Sleep Apnoea and Snoring
Sleep apnoea is a condition in which people stop breathing in
their sleep. Quite often the person with sleep apnoea is unaware
of it, and it is likely their partner or someone else in their household
who will advise them of the problem. Sleep apnoea is generally classified
into two types: obstructive sleep apnoea (OSA) and the less common
central sleep apnoea (CSA). Diagnosis is confirmed by having an
overnight sleep study, referred to as a polysomnograph.
Most people are familiar with snoring and the negative effects
it can have on relationships with partners and other members of
the household. Snoring often leads to the onset of sleep apnoea.
From the Buteyko perspective both sleep apnoea and snoring occur
due to incorrect breathing, specifically overbreathing or hyperventilation.
People exert most control of their breathing and breathe smaller
volumes of air when upright. The closer a person becomes to the
horizontal position the deeper the breathing volume becomes and
the more loss of carbon dioxide (CO2) there is from the lungs. The
worst way to sleep is on the back with the mouth open without the
use of a pillow. This is the situation in which the breathing volume
People with sleep apnoea and snoring will typically display one
or more of the following:
- Apnoeas of duration 10 seconds or more (they can be up to and
even over 2 minutes)
- Snoring (though not always with CSA)
- Excessive movement and restlessness
- Restless legs syndrome
- Breathing through the mouth
- Dry mouth and throat during the night and in the morning
- Thirst overnight and/or on waking
- Waking unrefreshed, often feeling as tired or even more tired
than when going to bed
- Daytime fatigue
- Poor daytime concentration
- Tendency to fall asleep in meetings, in front of the TV, and
even in the car while driving
- Breathlessness on exercise
Normal sleep occurs in several stages. The middle and latter stages
before REM (Rapid Eye Movement) sleep involve the most restful and
deep sleep. When a person is over breathing, or hyperventilating,
they are prevented from easily reaching these stages and remain
in the light sleep stages during which they are easily disturbed.
A person with sleep apnoea has the added difficulty of ‘arousal’
occurring each time an apnoea finishes with a gasping breath. This
will either wake the person or take them close to waking. The fact
that some people do not actually fully awaken after an apnoea explains
why they often do not initially accept that they have a problem
needing investigation. The observer of course knows otherwise.
The Buteyko Institute Method corrects the breathing pattern by
reducing the hyperventilation, with a resulting decrease in both
the duration and frequency of apnoeas, a decrease in snoring and
the return to normal sleep patterns. Hyperventilation decreases
the arterial and alveolar levels of carbon dioxide (CO2) to the
point where the breathing reflex is depressed. This is interpreted
as an apnoea or hypopnoea to an observer. A hypopnea is defined
as when breathing is reduced by 50% or more. During cessation of
breathing (apnoea) the CO2 slowly accumulates until it triggers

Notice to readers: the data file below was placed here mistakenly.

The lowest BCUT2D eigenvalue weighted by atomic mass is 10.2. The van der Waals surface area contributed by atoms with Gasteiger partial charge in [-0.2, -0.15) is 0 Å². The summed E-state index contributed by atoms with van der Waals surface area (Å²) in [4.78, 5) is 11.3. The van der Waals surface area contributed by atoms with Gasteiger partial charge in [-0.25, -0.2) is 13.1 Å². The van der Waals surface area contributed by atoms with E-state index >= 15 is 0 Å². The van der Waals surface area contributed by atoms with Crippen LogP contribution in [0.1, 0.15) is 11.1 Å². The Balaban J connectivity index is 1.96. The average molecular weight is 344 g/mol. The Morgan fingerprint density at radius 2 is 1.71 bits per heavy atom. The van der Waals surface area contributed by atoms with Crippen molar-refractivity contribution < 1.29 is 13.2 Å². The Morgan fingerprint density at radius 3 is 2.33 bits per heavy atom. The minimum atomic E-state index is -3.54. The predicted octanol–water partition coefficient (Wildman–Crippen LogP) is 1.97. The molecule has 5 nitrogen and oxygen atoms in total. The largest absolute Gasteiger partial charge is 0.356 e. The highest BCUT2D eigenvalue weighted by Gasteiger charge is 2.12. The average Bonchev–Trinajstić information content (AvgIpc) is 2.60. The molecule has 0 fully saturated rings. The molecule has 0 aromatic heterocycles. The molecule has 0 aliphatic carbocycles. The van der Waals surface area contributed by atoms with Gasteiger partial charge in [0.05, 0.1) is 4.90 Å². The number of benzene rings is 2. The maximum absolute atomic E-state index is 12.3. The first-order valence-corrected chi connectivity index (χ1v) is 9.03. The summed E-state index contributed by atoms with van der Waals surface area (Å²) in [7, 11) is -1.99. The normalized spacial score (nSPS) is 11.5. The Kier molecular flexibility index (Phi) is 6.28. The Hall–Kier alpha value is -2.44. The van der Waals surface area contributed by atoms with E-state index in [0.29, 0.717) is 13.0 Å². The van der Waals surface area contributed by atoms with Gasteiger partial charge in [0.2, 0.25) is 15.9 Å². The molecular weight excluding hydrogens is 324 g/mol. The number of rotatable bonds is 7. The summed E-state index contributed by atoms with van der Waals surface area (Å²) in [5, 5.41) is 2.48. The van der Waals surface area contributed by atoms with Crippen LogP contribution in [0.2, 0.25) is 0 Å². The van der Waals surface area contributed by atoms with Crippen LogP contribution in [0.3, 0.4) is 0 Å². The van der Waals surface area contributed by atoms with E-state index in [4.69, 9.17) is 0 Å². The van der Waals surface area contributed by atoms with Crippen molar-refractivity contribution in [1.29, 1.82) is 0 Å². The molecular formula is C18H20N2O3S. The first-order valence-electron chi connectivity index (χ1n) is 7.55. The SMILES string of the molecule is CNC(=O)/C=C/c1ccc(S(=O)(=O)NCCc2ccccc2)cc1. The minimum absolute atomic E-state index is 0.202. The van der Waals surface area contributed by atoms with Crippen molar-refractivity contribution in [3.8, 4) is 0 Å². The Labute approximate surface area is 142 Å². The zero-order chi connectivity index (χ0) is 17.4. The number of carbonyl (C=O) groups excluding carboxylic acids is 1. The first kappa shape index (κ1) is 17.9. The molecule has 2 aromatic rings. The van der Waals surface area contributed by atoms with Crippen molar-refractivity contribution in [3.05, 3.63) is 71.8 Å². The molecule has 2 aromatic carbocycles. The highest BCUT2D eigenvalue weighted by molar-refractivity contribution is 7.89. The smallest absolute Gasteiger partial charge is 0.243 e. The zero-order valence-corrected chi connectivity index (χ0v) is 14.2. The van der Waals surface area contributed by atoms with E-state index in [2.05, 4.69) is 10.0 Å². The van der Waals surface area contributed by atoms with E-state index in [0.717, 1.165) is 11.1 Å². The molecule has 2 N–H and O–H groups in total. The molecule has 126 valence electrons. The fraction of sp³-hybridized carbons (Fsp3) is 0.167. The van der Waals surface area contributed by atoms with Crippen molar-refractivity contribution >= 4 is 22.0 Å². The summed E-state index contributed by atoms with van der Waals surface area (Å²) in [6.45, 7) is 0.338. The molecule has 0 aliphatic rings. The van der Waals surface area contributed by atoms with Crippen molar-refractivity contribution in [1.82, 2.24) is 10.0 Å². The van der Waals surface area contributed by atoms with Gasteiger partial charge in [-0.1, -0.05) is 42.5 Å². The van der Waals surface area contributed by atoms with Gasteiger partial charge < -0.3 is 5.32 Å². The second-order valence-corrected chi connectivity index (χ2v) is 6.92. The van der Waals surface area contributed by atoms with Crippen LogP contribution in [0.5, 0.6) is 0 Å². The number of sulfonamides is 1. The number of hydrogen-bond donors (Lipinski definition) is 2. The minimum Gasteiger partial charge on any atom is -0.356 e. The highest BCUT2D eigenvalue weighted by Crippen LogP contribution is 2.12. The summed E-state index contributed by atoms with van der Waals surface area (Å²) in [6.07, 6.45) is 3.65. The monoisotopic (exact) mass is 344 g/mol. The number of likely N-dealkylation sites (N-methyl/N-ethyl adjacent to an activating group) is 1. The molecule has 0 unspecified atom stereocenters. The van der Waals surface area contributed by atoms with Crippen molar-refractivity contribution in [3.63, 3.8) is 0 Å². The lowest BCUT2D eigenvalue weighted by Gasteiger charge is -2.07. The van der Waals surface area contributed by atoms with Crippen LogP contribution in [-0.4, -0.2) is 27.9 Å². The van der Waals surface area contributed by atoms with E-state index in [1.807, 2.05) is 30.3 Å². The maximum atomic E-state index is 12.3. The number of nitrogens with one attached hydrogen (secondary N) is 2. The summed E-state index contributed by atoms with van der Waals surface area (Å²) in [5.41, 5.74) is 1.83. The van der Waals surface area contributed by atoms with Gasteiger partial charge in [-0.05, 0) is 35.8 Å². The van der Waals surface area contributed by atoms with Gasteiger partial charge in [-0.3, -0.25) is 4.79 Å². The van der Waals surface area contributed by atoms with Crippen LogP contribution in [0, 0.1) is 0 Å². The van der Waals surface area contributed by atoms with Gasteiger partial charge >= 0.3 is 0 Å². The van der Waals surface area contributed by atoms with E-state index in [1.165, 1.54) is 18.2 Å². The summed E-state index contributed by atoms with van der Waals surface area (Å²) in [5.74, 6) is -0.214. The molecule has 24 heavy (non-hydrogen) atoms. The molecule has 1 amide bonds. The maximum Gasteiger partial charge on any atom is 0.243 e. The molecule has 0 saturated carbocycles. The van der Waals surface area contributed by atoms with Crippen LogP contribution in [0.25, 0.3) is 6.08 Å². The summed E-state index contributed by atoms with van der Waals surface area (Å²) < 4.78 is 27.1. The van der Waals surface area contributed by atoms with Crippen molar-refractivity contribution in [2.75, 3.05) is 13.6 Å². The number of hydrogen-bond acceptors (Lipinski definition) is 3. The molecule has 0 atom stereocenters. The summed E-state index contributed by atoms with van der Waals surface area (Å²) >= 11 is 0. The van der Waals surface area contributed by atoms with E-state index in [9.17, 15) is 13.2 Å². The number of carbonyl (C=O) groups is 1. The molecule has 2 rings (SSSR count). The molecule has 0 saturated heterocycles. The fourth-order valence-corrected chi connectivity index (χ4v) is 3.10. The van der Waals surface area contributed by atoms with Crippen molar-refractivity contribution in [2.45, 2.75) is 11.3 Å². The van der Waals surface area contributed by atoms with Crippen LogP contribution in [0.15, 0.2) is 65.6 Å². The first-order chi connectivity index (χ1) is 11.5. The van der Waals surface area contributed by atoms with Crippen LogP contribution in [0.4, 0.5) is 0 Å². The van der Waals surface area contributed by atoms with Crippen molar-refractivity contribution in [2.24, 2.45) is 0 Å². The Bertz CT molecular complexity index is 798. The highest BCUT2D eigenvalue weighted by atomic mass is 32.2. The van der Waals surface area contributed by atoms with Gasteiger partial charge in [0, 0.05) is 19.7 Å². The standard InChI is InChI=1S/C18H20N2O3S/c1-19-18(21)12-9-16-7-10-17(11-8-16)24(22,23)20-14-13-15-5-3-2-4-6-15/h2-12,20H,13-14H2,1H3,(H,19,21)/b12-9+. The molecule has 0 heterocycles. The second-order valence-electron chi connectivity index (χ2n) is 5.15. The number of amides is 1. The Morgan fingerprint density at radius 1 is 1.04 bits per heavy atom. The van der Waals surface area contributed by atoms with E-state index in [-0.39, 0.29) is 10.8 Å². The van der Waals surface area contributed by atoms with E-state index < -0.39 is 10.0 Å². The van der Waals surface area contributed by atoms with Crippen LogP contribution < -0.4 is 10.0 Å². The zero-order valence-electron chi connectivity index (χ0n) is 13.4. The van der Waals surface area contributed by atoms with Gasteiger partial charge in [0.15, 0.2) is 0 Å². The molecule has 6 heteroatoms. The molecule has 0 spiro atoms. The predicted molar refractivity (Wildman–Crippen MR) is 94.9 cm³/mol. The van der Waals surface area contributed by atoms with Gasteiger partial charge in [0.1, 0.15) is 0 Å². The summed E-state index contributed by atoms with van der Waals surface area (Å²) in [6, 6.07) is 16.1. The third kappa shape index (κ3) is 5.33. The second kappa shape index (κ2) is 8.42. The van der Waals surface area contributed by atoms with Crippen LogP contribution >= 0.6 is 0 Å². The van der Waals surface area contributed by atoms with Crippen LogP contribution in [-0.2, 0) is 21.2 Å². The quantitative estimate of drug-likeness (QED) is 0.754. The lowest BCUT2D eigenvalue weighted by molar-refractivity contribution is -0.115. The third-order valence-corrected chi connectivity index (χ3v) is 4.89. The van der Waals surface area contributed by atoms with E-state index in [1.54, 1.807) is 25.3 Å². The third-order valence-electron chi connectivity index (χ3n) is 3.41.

the body to take the next breath. By correcting the breathing pattern
the body no longer needs to suppress the breathing reflex as the
CO2 level is maintained within normal limits.
When apnoeas no longer occur CPAP (Continuous Positive Air Pressure)
machines are no longer required and surgery can be avoided.
Other Sleep Disturbances
Sleeping disturbances can of course take other forms: insomnia,
waking throughout the night, vivid chaotic dreams, night terrors,
nightmares, sleep talking, sleep walking, excessive waking for urination,
bed wetting and many more. The way that a person breathes pays a
part in all of these conditions and correcting breathing patterns
with Buteyko greatly reduces their occurrence. .
The different stages of sleep are very important to the body as
the production of certain hormones and other chemicals occurs during
certain stages. One of these hormones is ADH (Anti-Diuretic Hormone),
which enables the body to concentrate the urine. People who hyperventilate
during sleep will often need to void urine more frequently than
others and will experience broken sleep due to nocturnal visits
to the bathroom. Children will often be bed-wetters.
The Buteyko Institute Method of breathing retraining normalises
both daytime and night-time breathing. A return to normal sleep
patterns is observed in the vast majority of people who undertake
the Buteyko course.
Articles on Sleep Apnoea and the Buteyko Institute Breathing Method written by BIBH member Mary Birch have been published in the ANJ (Australian Nursing Journal) in August 2004 and October 2012. Please email firstname.lastname@example.org for further information.
BIBH Sleep Apnoea Survey
Mary Birch of the BIBH developed a survey questionnaire on Obstructive Sleep Apnoea which was sent to all BIBH Practitioners in 2010. The results were compiled and a 20 page report was produced incorporating the survey findings together with the history, theory and science of the Buteyko Institute Method and published on the BIBH website in May 2012.
Please see anj_clinic_update